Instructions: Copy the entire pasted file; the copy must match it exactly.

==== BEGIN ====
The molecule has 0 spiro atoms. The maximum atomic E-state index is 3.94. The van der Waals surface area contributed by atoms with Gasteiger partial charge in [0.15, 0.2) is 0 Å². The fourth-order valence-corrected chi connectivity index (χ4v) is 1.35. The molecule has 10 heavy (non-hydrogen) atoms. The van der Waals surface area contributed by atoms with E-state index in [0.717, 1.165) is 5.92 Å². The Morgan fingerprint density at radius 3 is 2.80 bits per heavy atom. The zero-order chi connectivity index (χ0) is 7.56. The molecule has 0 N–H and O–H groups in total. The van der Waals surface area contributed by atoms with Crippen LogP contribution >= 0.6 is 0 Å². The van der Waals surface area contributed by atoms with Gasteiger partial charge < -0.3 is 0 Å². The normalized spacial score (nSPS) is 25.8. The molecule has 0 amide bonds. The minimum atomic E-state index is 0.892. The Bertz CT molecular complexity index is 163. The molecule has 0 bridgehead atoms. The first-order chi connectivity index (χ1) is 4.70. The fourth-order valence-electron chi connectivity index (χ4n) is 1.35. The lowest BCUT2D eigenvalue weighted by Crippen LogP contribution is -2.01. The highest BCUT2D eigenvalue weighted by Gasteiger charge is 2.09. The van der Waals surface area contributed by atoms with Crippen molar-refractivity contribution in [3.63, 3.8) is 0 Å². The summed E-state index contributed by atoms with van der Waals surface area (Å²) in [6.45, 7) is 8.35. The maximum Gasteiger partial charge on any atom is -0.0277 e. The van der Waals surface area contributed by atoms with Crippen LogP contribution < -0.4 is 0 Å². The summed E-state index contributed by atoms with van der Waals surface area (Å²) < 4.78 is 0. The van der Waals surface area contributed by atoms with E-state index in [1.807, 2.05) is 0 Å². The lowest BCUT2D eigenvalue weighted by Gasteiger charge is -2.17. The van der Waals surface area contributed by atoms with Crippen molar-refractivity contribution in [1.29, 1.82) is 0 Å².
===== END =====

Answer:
The molecule has 0 spiro atoms. The maximum atomic E-state index is 3.94. The van der Waals surface area contributed by atoms with Gasteiger partial charge in [0.15, 0.2) is 0 Å². The fourth-order valence-corrected chi connectivity index (χ4v) is 1.35. The molecule has 10 heavy (non-hydrogen) atoms. The van der Waals surface area contributed by atoms with E-state index in [0.717, 1.165) is 5.92 Å². The Morgan fingerprint density at radius 3 is 2.80 bits per heavy atom. The zero-order chi connectivity index (χ0) is 7.56. The molecule has 0 N–H and O–H groups in total. The van der Waals surface area contributed by atoms with Crippen LogP contribution >= 0.6 is 0 Å². The van der Waals surface area contributed by atoms with Gasteiger partial charge < -0.3 is 0 Å². The normalized spacial score (nSPS) is 25.8. The molecule has 0 amide bonds. The minimum atomic E-state index is 0.892. The Bertz CT molecular complexity index is 163. The molecule has 0 bridgehead atoms. The first-order chi connectivity index (χ1) is 4.70. The fourth-order valence-electron chi connectivity index (χ4n) is 1.35. The lowest BCUT2D eigenvalue weighted by Crippen LogP contribution is -2.01. The highest BCUT2D eigenvalue weighted by Gasteiger charge is 2.09. The van der Waals surface area contributed by atoms with Crippen molar-refractivity contribution in [3.63, 3.8) is 0 Å². The summed E-state index contributed by atoms with van der Waals surface area (Å²) in [6.45, 7) is 8.35. The maximum Gasteiger partial charge on any atom is -0.0277 e. The van der Waals surface area contributed by atoms with Crippen LogP contribution < -0.4 is 0 Å². The summed E-state index contributed by atoms with van der Waals surface area (Å²) < 4.78 is 0. The van der Waals surface area contributed by atoms with E-state index in [1.807, 2.05) is 0 Å². The lowest BCUT2D eigenvalue weighted by Gasteiger charge is -2.17. The van der Waals surface area contributed by atoms with Crippen molar-refractivity contribution in [1.29, 1.82) is 0 Å².